Walking: 12 reasons why it’s so good for you

Why joining us National Walking Month is one small step towards improving your health and happiness.

Why walking is so good for you

It’s easy, free and available to most of us. You don’t need special or new clothes and you don’t need to learn a new skill. It also single-handedly fights an almost endless list of health conditions such as dementia, cancer or depression.

“Walking,” said the ‘Father of Medicine’ Hippocrates, “is a man’s best medicine”, (and we’ll presume that a modern day Hippocrates would kindly extend his conclusion to all of humankind). Over 2,000 years later, a growing body of scientific evidence is proving him right.

From doctors in Shetland prescribing nature to their patients to the Japanese concept of wellbeing through ‘forest bathing’, we now have a better understanding of why walking and nature is good for us.

Research suggests that a daily brisk 20 minute could cut our risk of premature death by almost a third. Yet that’s not all the benefits of regular walking.

Woman walking around Airthrey Loch at Stirling University, Wallace Monument in background

1. It increases the chances of recovering from cancer

Two recent studies in America suggested that going for a walk can help battle cancer. The studies found that people diagnosed with breast and bowel cancer were half as likely to die if they walked for 180 minutes a week.

2. Walking fights dementia

Researchers are discovering that three hours of brisk strolling a week can improve cognitive brain function in people who suffered from dementia.

The research also suggests that regular walks can reduce the chances of someone developing vascular cognitive impairment in the first place.

3. Your heart loves a good walk

Since 1970, study after study has shown that regular walking reduces the likelihood of hearts attacks, heart disease, angioplasty and strokes. This is because walking is a cardiovascular exercise that gets the blood pumping without straining the system.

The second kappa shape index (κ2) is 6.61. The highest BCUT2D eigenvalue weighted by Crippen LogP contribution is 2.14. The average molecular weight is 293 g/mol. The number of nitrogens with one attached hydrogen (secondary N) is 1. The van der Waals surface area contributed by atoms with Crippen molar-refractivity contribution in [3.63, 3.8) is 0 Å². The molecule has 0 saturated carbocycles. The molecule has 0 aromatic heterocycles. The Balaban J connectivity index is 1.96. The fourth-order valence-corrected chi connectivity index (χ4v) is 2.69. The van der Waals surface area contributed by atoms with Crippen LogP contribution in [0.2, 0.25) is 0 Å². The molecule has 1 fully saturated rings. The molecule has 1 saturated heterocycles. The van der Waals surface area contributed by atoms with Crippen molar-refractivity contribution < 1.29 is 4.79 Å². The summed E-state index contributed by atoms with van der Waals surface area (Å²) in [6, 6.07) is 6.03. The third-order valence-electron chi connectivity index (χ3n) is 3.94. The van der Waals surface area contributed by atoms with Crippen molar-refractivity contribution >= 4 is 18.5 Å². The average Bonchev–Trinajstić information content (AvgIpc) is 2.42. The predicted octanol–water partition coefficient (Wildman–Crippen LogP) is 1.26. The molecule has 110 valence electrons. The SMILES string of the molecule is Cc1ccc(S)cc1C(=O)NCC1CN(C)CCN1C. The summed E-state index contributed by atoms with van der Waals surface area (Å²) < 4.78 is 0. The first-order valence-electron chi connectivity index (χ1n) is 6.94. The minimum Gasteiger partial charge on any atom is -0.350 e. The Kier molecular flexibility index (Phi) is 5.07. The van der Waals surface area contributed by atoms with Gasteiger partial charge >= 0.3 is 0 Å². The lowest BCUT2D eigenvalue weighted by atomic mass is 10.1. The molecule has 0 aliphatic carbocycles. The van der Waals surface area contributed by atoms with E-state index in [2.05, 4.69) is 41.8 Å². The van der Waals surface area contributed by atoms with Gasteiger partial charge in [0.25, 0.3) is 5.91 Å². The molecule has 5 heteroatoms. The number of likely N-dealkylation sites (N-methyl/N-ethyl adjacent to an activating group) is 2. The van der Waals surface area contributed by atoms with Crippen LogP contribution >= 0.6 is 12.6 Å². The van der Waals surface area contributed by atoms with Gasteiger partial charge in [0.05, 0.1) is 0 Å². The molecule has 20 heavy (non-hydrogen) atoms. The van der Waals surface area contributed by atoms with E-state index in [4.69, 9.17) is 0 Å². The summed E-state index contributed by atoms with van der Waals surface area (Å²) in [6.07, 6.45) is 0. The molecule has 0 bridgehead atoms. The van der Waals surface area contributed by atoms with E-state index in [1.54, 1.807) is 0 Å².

According to the Stroke Association, a daily 30-minute stroll keeps high blood pressure in check and reduces the risk of suffering a stroke by up to 27 percent.

Evidence also suggests that sustained walking has better outcomes than sustained running.

4. It boosts your mood

Strolling round our beautiful campus really is a tonic for wellbeing and happiness. This is supported by a report from mental health charity Mind concluding that walks in parks or the countryside reduced feelings of depression in 71% of participants and boosted self-esteem in 90% of them.

Psychology experiments at Iowa State University revealed that just the simple act of walking is a powerful tool for lifting moods. Students who went for a walk sustained happiness levels even if they knew they had a difficult task after their walk, such as writing an essay.

Going for a walk can also be a social activity when done in a group or with friends, so it’s a good way of tackling isolation or loneliness.

5. It builds muscle strength

Walking uses more than 200 muscles and is good for strengthening thighs, calves and glutes. Because walking is usually low intensity, it causes less strain and injuries as well.

6. It’s the best exercise for weight loss

People are more likely to have a lower weight if they regularly engage in fast walking compared to doing another vigorous activity like going to the gym according to research carried out at the London School of Economics and Political Science. The results are particularly pronounced in women, people over 50, and those on low incomes.

7. It’s great for exploring your local area

Walking helps you find out more and connect with your local area. You can find all all kinds of green spaces, gems and hidden places in and around the campus.

Hermitage Woods, Stirling
Enjoy a stroll through Hermitage Woodland

8. It fights stress

Going for a stroll is known for its relaxing qualities but it’s also more likely to relieve stress than cause it. Unlike higher impact exercise like running, walking raises your heart-rate without triggering the production of the stress hormone cortisol.

A Princeton University research study found that exercise such as walking reorganises brain neurons, helping people relieve stress and anxiety.

9. It reduces your risk of developing type-2 diabetes

Type 2 diabetes is more likely to affect overweight or obese adults. Therefore you can reduce your risk of developing Type 2 diabetes with regular exercise and a healthy diet.

10. Walking can help strengthen your bones

Walking can help to strengthen bones, which prevents the onset of osteoporosis, that makes bones brittle and more likely to break.

11. It strengthens your concentration

A Harvard Medical School research study revealed that walking and other forms of regular exercise releases brain chemicals that help you concentrate.

12. A walk boosts creativity

Need a fresh idea? Need to work out a problem? The simple solution is to take a walk and rejuvenate your mind as well as your body. A Stanford University research study found that people boosted their creative inspiration by an average of 60 percent, as a result of walking.

Theme by the University of Stirling